BoostValue: Monitoring Azure Stack HCI from Azure

Azure Stack HCI is available in different offers but at the end of the day this is a packaged, hardened, Azure boosted version of Windows Datacenter/Hyper-V.

It is not only to run Virtual Machines OnPrem, but you can also run natively some Azure services such as Kubernetes.

Has its DNA is hybrid, the “Windows Admin Center” (local admin portal) natively propose a lot of Azure native services that you can leverage directly from HCI.



As a result of this integration with Azure, when we need to set up Monitoring, we just need to leverage native technologies such as Log Analytics, Monitor, and query language such as Kusto.

Let’s focus now on monitoring and see how it is integrated natively with Azure.


Monitoring Azure stack in the Azure Portal: First, Azure Arc “HCI” section

As you can see below, we are on the Azure Arc part of the portal. You can see at the left all the scenarios that we have available in Azure.

Azure Stack HCI is one of them (also VMware, Servers, Kubernetes .. ) and if you pick one of them, it will show you the details.

If you click this cluster, the GUI will zoom in, and show you more details especially:

  • Deeper info regarding the cluster: Health, name, Version, size
  • Details regarding the nodes: (health, model, Serial number, etc.

Finally, if you click a cluster, you will get more details. Note the “Nodes/Monitoring/Capabilities” horizontal menu that you could miss.


Monitoring Azure stack in the Azure Portal: Second, Azure “monitor” section


At this level, we have “high level” information regarding the health of the cluster.


If you experience some problems to see the data, make sure that you missed nothing in the install procedure(Monitor multiple server clusters with Azure Stack HCI Insights – Azure Stack HCI | Microsoft Docs)

Especially, make sure that you retrieve 2 event folders via Log Analytics agent:

You can also see these events in the WAC console here:


Going deeper: Leveraging Kusto and workbooks

As usual, all this data is in a Log Analytics workspace, and we can leverage Kusto Queries in workbooks.

On the screenshot below, I have re-created part of what you have seen in the natural HCI portal. As you will see it is an interesting exercise in Kusto.

As you can see in this example, I am investigating Node 1 of my cluster, and get his name, if it is connected, who is the manufacturer (HP, Dell… Here you see Microsoft as it is a nested VM), Serial number etc.

How Kusto Works: deeper example

It is interesting to look at the Kusto query as we have a few challenges, especially with Json columns.

To experiment with this, run this 2-lines request. As you can see we query Azure (not log analytics) to list of HCI Clusters.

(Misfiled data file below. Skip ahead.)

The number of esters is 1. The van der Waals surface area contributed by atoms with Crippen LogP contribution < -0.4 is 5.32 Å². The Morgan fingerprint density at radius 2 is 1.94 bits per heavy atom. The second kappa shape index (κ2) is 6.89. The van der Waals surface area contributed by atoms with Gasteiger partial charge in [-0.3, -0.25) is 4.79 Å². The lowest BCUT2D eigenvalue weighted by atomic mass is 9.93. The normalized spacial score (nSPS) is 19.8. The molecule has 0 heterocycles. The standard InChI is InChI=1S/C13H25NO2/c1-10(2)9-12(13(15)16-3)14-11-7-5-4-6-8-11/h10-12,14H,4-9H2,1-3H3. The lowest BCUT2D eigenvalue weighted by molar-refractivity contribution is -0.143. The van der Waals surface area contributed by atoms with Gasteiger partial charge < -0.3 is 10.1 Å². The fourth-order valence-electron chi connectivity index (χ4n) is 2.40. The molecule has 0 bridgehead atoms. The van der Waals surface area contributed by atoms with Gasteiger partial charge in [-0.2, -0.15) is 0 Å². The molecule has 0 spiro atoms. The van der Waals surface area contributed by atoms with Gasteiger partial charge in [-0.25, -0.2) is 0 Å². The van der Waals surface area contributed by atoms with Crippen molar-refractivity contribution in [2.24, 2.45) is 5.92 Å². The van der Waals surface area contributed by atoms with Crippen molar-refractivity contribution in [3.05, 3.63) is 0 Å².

Look at what we get from the GUI.

In the list of fields exposed by Ressources, we especially get one called PROPERTIES. If we click it, the portal shows us the details (at the right of the screenshot) as it is not a simple “value”, but a JSON one, so need to extract this data from JSON.

First of all, this PROPERTY field contains multiple sub fields (Status, BillingModel, etc).

Note that we have another JSON Field, desiredProperties with interesting information.

So now we will look at the full query and see how to challenge such scenario (read Json, extract part of Json).


| where type==”microsoft.azurestackhci/clusters”

| extend Properties = parse_json (properties)

| extend RProperties=parse_json (Properties.[‘reportedProperties’])

| extend Node0=parse_json (RProperties.[‘nodes’][0])

| extend Node1=parse_json (RProperties.[‘nodes’][1])

| extend Node2=parse_json (RProperties.[‘nodes’][2])

| extend Node3=parse_json (RProperties.[‘nodes’][3])

| extend Node4=parse_json (RProperties.[‘nodes’][4])

| extend Node5=parse_json (RProperties.[‘nodes’][5])

| extend Node6=parse_json (RProperties.[‘nodes’][6])

| extend Node7=parse_json (RProperties.[‘nodes’][7])

| extend Node8=parse_json (RProperties.[‘nodes’][8])

| extend Node9=parse_json (RProperties.[‘nodes’][9])

|project name, type, location, properties, tags, Properties.provisioningState, Properties.status, RProperties.clusterName, RProperties.clusterVersion, Properties.trialDaysRemaining, Node0,Node1,Node2,Node3,Node4,Node5,Node6,Node7,Node8,Node9


The first yellow line shows you how to use the property field, and then, how to extract parts one by one. In our example, we extract one node of the global cluster.


“Nodes query”

Now we know how to extract Json, we just need to inject the Cluster ID pre-selected in the Listbox.


| where type==”microsoft.azurestackhci/clusters”

| extend ClusterProperties = parse_json (properties)

| extend RClusterProperties=parse_json (ClusterProperties.[‘reportedProperties’])

| extend TheNode=parse_json (RClusterProperties.[‘nodes’][{NodeID:label}])

|project  name, ClusterProperties.status,  ClusterProperties.lastSyncTimestamp, TheNode, -1,, TheNode.osName, TheNode.manufacturer,TheNode.model, TheNode.serialNumber,  TheNode.coreCount, TheNode.memoryInGiB, TheNode.windowsServerSubscription


In my scenario, NodeID is the name of a list box I have created and put just before the query. Of course, I prepopulated the data with 0,1,2…


Exploring deeper: how to retrieve HP data

<TBD with HP team>



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